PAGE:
Oscar viewers. When he accepted his award, he didn't thank
his mother, his producers or his agent. He sang a cappella,
a couple of stanzas from his song, "Al Otro Lado del Río"
("The Other Side of The River.")
That simple act has become an emblem of national pride. The
Uruguayan press has dubbed it "the next Maracanazo," a
reference to a legendary soccer match, played more than a
half-century ago, in which the underdog Uruguayan team
turned around a losing game and snatched the World Cup from
soccer giant Brazil, on Brazil's home field, Maracanã
Newspapers praised his a cappella performance as an "act of
revenge" and a "bofetada sin mano," an expression that
translates literally "a slap without a hand." On
yesterday's inauguration day, El País, the country's
largest-circulation newspaper, put out a six-page special
section dedicated to Mr. Drexler. All the coverage is
justified, says Henry Segura, the paper's performing-arts
editor. It's "the most significant thing to happen in
Uruguay in many years," he says, adding: "It was a triumph
Uruguay is a country of about 3.3 million people, roughly
the size of Oklahoma. Its low-key culture pales next to
sultry Argentina's to the south. Its tiny economy is
constantly battered by the wild financial swings of
Argentina and Brazil, Uruguay's neighbor to the north.
Given Uruguay's relative lack of presence on the world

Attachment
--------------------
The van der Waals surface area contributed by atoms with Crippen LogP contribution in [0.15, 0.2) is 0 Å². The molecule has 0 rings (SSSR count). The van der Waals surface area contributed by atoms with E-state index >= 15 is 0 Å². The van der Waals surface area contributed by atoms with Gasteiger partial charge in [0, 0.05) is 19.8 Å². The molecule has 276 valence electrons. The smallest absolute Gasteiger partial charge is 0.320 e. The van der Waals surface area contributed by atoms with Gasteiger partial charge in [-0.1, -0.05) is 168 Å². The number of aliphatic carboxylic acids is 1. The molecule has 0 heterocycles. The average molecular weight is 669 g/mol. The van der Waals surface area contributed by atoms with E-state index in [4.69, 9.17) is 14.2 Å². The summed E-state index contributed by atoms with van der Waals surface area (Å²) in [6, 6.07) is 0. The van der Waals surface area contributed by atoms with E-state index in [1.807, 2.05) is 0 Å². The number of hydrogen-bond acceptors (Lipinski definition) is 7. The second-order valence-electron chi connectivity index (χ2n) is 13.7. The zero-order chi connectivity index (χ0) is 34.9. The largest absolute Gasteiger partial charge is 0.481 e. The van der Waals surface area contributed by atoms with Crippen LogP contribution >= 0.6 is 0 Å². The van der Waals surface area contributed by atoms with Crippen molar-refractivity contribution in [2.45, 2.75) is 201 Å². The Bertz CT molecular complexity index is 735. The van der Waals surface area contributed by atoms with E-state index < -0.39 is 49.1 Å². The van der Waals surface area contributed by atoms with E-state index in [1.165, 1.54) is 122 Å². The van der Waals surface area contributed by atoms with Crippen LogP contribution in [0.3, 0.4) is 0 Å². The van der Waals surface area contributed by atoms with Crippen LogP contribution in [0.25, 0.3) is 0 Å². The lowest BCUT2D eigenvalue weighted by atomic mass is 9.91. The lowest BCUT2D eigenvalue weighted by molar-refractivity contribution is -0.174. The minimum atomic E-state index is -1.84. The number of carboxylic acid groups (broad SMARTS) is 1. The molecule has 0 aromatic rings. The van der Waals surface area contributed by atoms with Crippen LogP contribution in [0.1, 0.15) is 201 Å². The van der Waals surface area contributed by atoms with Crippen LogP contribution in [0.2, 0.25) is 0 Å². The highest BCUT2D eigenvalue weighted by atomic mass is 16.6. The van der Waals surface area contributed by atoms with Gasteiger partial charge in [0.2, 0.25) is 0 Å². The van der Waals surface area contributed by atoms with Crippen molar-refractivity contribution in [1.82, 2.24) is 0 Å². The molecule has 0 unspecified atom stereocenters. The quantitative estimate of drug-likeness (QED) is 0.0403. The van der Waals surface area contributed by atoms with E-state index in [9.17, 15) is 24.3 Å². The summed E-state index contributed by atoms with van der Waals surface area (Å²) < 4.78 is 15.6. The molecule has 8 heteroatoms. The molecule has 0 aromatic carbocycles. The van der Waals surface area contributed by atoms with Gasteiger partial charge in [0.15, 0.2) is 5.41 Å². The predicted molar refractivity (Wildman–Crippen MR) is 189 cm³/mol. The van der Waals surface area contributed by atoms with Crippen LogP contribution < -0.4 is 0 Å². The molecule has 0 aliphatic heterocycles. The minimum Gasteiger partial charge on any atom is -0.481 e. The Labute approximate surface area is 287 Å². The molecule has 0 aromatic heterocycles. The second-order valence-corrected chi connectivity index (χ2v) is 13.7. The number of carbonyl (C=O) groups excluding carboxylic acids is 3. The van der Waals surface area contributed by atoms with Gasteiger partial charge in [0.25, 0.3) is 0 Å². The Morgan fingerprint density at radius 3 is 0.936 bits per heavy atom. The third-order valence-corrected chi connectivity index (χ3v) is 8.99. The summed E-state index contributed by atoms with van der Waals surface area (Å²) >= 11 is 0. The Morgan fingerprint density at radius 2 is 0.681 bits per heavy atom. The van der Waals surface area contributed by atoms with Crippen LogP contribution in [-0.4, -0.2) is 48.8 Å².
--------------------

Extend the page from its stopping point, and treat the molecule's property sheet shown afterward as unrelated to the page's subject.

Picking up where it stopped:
stage, the country celebrates even its smallest
contributions to pop culture. "We got excited when they
mentioned the word 'Uruguay' on 'The Simpsons,' " says
Daniel Drexler, Jorge's brother, "even though they
pronounced it 'you are gay' and made a joke out of it."
Yesterday in Uruguay, newspapers, the TV news, radio shows
and many Uruguayans were united in two things: Joy at Mr.
Drexler's triumph, and outrage at the slight. News shows on
Monday night led with a detailed analysis of the
controversy. Radio Futura, a call-in talk and music radio
station, took more than 100 calls on Monday about the
award, mostly from people expressing pride that Mr. Drexler
had burst into song on the Oscar show.
The Uruguayan public has been following Mr. Drexler's
struggle for the past two weeks, ever since he and the
producers of "The Motorcycle Diaries," learned that he
wasn't being invited to sing on the telecast. Mr. Drexler
himself called Gil Cates, the Oscar broadcast producer, and
pleaded with him to reconsider.
It isn't uncommon for the Oscar show to bypass the original
singers of nominated songs. This year Beyonce sang three of
the nominated songs, and she didn't sing in any of the
nominated films. Still, Mr. Drexler was unhappy not to be
included. He says that in the end he faced facts and gave
Mr. Banderas his blessing. Mr. Banderas, he says, acted
"like a gentleman."
Mr. Cates said he understands why Mr. Drexler and other
Uruguayans are upset. "I would be upset, too," he says.
He explained that he chose Mr. Banderas simply because he
was a bigger star, and the Oscar broadcast, in addition to
being an award show, is also a variety show -- and the
attraction to viewers is big-name stars. "This is show
business," said Mr. Cates.
Mr. Drexler says he is delighted that his saga has been
embraced by his countrymen. "It was like we were down nine
men to 11, and we won anyway," he said on Monday, using a
soccer metaphor to describe the comeback role he played on
Oscar night. "I wanted to sing that song, and I did, and
that made me happy."
--Vanessa Nichols in Montevideo, Uruguay, contributed to